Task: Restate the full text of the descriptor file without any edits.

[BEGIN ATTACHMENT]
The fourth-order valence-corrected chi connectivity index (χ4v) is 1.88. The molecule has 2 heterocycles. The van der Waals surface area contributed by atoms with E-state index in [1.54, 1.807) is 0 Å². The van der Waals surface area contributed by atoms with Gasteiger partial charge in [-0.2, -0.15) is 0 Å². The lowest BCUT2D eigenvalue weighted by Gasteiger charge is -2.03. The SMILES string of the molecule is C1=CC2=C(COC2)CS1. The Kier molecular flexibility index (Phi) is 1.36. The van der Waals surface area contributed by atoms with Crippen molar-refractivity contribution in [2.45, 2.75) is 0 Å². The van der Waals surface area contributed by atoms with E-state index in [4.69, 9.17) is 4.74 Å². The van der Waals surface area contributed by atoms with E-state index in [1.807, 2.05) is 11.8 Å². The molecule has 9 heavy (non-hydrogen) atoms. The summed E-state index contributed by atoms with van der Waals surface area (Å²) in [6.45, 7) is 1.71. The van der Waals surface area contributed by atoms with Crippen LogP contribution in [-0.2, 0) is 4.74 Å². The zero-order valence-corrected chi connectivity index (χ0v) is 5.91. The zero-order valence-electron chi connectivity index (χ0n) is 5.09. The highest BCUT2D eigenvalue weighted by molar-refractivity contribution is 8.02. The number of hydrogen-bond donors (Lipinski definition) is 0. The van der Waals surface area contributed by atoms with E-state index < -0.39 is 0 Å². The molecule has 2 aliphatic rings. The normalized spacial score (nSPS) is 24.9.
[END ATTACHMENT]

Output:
The fourth-order valence-corrected chi connectivity index (χ4v) is 1.88. The molecule has 2 heterocycles. The van der Waals surface area contributed by atoms with E-state index in [1.54, 1.807) is 0 Å². The van der Waals surface area contributed by atoms with Gasteiger partial charge in [-0.2, -0.15) is 0 Å². The lowest BCUT2D eigenvalue weighted by Gasteiger charge is -2.03. The SMILES string of the molecule is C1=CC2=C(COC2)CS1. The Kier molecular flexibility index (Phi) is 1.36. The van der Waals surface area contributed by atoms with Crippen molar-refractivity contribution in [2.45, 2.75) is 0 Å². The van der Waals surface area contributed by atoms with E-state index in [4.69, 9.17) is 4.74 Å². The van der Waals surface area contributed by atoms with E-state index in [1.807, 2.05) is 11.8 Å². The molecule has 9 heavy (non-hydrogen) atoms. The summed E-state index contributed by atoms with van der Waals surface area (Å²) in [6.45, 7) is 1.71. The van der Waals surface area contributed by atoms with Crippen LogP contribution in [-0.2, 0) is 4.74 Å². The zero-order valence-corrected chi connectivity index (χ0v) is 5.91. The zero-order valence-electron chi connectivity index (χ0n) is 5.09. The highest BCUT2D eigenvalue weighted by molar-refractivity contribution is 8.02. The number of hydrogen-bond donors (Lipinski definition) is 0. The van der Waals surface area contributed by atoms with E-state index < -0.39 is 0 Å². The molecule has 2 aliphatic rings. The normalized spacial score (nSPS) is 24.9.